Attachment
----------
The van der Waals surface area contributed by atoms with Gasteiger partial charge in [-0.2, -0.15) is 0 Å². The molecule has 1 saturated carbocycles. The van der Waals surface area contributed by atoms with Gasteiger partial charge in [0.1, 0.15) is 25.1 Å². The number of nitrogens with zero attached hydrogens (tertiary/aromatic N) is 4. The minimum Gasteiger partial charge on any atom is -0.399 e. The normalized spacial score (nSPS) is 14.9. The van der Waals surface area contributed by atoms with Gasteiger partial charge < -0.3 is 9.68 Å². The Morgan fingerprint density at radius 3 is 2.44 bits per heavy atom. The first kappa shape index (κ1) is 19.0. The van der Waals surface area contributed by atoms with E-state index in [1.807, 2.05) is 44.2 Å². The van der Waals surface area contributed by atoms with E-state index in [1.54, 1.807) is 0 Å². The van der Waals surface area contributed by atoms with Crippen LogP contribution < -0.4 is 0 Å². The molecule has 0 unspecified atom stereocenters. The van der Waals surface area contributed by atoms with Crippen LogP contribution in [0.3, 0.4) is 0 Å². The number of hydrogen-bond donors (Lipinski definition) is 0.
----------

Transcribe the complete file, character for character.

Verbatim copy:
The van der Waals surface area contributed by atoms with Gasteiger partial charge in [-0.2, -0.15) is 0 Å². The molecule has 1 saturated carbocycles. The van der Waals surface area contributed by atoms with Gasteiger partial charge in [0.1, 0.15) is 25.1 Å². The number of nitrogens with zero attached hydrogens (tertiary/aromatic N) is 4. The minimum Gasteiger partial charge on any atom is -0.399 e. The normalized spacial score (nSPS) is 14.9. The van der Waals surface area contributed by atoms with Gasteiger partial charge < -0.3 is 9.68 Å². The Morgan fingerprint density at radius 3 is 2.44 bits per heavy atom. The first kappa shape index (κ1) is 19.0. The van der Waals surface area contributed by atoms with E-state index in [1.807, 2.05) is 44.2 Å². The van der Waals surface area contributed by atoms with E-state index in [1.54, 1.807) is 0 Å². The van der Waals surface area contributed by atoms with Crippen LogP contribution < -0.4 is 0 Å². The molecule has 0 unspecified atom stereocenters. The van der Waals surface area contributed by atoms with Crippen LogP contribution in [0.3, 0.4) is 0 Å². The number of hydrogen-bond donors (Lipinski definition) is 0.